Shabazz Muhammad led the Bruins in scoring, made first team All Pac-12 and… (Luis Sinco / Los Angeles…)
Ron Holmes has spent two decades making sure that his son, UCLA basketball star Shabazz Muhammad, will one day play for the pros.
When UCLA takes the court Friday night against Minnesota in its NCAA basketball tournament opener, fans may be getting their last look at Shabazz Muhammad in Bruin blue and gold.
Every thunderous dunk and arching three-pointer will help show why he led the team in scoring, made first team All Pac-12 and was named the conference's freshman of the year.
Holmes made sure Muhammad worked out with some of the sport's finest trainers. He enrolled his son in one of the nation's best high school basketball programs. He helped create a team tailored to showcase his boy's strengths in the high-profile summer circuit. And somewhere along the line, a year was shaved off his son's stated age, giving Muhammad an edge over players in his age group.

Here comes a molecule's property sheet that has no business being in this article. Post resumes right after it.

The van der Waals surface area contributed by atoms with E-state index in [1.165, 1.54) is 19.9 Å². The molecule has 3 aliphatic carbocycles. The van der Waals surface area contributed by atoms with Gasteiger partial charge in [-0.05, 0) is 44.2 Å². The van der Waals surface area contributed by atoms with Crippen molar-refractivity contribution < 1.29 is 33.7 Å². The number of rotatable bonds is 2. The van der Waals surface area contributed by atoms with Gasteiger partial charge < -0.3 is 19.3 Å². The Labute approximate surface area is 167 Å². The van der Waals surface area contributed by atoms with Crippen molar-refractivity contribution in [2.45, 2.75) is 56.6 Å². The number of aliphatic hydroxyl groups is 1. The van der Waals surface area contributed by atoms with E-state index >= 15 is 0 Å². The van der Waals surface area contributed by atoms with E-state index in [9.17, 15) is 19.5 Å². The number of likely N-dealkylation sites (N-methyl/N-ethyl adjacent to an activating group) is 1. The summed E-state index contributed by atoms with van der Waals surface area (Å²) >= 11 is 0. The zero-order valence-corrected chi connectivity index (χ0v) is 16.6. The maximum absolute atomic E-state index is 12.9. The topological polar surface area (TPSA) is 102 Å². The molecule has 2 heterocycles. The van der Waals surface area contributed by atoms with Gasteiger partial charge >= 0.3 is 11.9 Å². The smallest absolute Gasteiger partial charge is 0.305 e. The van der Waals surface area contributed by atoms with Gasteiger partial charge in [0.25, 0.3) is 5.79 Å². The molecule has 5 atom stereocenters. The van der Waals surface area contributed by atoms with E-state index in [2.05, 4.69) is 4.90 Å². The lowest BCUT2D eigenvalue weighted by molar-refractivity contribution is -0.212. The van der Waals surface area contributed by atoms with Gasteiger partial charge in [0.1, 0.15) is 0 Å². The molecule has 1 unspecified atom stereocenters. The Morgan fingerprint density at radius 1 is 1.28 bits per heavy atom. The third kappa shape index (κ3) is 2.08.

But Holmes' real genius has been navigating the cutthroat realm of college basketball. It's a world in which school athletic departments, coaches and TV networks reap millions while young athletes, in Holmes words, are left with "crumbs."
Holmes, who played as a standout guard for USC in the early 1980s, decided long ago that he would make the system work for him.
For years, Holmes has tirelessly promoted the Shabazz Muhammad brand to scouts, journalists, money managers and others. Holmes navigated every difficulty, including a potentially devastating NCAA sanction that ultimately sidelined his son for only a few games.
With Muhammad now projected as a top-five pick in June's NBA draft, Holmes' investment is about to pay off.
"Basketball is a business, and he handled everything — all the coaches, all the scouts," said Grant Rice, Muhammad's coach at Bishop Gorman High School in Las Vegas. "He took care of his son."
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